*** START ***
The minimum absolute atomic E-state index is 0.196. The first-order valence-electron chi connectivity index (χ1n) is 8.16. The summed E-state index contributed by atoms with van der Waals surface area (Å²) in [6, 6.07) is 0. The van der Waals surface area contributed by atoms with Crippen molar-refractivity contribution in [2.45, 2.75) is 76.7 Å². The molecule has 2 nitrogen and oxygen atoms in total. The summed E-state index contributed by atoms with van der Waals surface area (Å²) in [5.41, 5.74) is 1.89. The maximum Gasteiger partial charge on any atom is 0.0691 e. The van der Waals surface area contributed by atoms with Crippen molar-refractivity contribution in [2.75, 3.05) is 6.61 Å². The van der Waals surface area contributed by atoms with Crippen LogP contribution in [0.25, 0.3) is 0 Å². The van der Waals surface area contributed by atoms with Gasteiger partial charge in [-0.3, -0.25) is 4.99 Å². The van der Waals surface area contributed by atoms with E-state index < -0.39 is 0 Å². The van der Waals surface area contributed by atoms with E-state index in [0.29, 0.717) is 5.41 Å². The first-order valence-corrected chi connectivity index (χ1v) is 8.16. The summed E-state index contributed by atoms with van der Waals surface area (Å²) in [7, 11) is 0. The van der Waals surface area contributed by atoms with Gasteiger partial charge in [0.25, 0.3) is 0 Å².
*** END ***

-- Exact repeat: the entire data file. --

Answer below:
The minimum absolute atomic E-state index is 0.196. The first-order valence-electron chi connectivity index (χ1n) is 8.16. The summed E-state index contributed by atoms with van der Waals surface area (Å²) in [6, 6.07) is 0. The van der Waals surface area contributed by atoms with Crippen molar-refractivity contribution in [2.45, 2.75) is 76.7 Å². The molecule has 2 nitrogen and oxygen atoms in total. The summed E-state index contributed by atoms with van der Waals surface area (Å²) in [5.41, 5.74) is 1.89. The maximum Gasteiger partial charge on any atom is 0.0691 e. The van der Waals surface area contributed by atoms with Crippen molar-refractivity contribution in [2.75, 3.05) is 6.61 Å². The van der Waals surface area contributed by atoms with Crippen LogP contribution in [0.25, 0.3) is 0 Å². The van der Waals surface area contributed by atoms with Gasteiger partial charge in [-0.3, -0.25) is 4.99 Å². The van der Waals surface area contributed by atoms with E-state index < -0.39 is 0 Å². The van der Waals surface area contributed by atoms with E-state index in [0.29, 0.717) is 5.41 Å². The first-order valence-corrected chi connectivity index (χ1v) is 8.16. The summed E-state index contributed by atoms with van der Waals surface area (Å²) in [7, 11) is 0. The van der Waals surface area contributed by atoms with Gasteiger partial charge in [0.25, 0.3) is 0 Å².